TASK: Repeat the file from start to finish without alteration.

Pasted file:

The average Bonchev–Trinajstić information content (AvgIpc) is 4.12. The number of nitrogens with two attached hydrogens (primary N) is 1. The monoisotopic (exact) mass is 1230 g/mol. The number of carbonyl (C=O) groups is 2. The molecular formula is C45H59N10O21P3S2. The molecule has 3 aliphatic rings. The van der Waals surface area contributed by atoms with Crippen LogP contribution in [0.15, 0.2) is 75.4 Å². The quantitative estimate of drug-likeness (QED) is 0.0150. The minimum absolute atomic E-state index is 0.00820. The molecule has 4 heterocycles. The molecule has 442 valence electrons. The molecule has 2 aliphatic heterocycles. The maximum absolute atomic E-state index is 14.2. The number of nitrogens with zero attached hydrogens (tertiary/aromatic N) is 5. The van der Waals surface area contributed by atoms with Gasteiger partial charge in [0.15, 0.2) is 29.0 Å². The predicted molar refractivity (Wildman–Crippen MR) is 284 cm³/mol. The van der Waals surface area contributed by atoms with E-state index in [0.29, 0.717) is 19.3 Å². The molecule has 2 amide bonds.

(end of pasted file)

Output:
The average Bonchev–Trinajstić information content (AvgIpc) is 4.12. The number of nitrogens with two attached hydrogens (primary N) is 1. The monoisotopic (exact) mass is 1230 g/mol. The number of carbonyl (C=O) groups is 2. The molecular formula is C45H59N10O21P3S2. The molecule has 3 aliphatic rings. The van der Waals surface area contributed by atoms with Crippen LogP contribution in [0.15, 0.2) is 75.4 Å². The quantitative estimate of drug-likeness (QED) is 0.0150. The minimum absolute atomic E-state index is 0.00820. The molecule has 4 heterocycles. The molecule has 442 valence electrons. The molecule has 2 aliphatic heterocycles. The maximum absolute atomic E-state index is 14.2. The number of nitrogens with zero attached hydrogens (tertiary/aromatic N) is 5. The van der Waals surface area contributed by atoms with Gasteiger partial charge in [0.15, 0.2) is 29.0 Å². The predicted molar refractivity (Wildman–Crippen MR) is 284 cm³/mol. The van der Waals surface area contributed by atoms with E-state index in [0.29, 0.717) is 19.3 Å². The molecule has 2 amide bonds.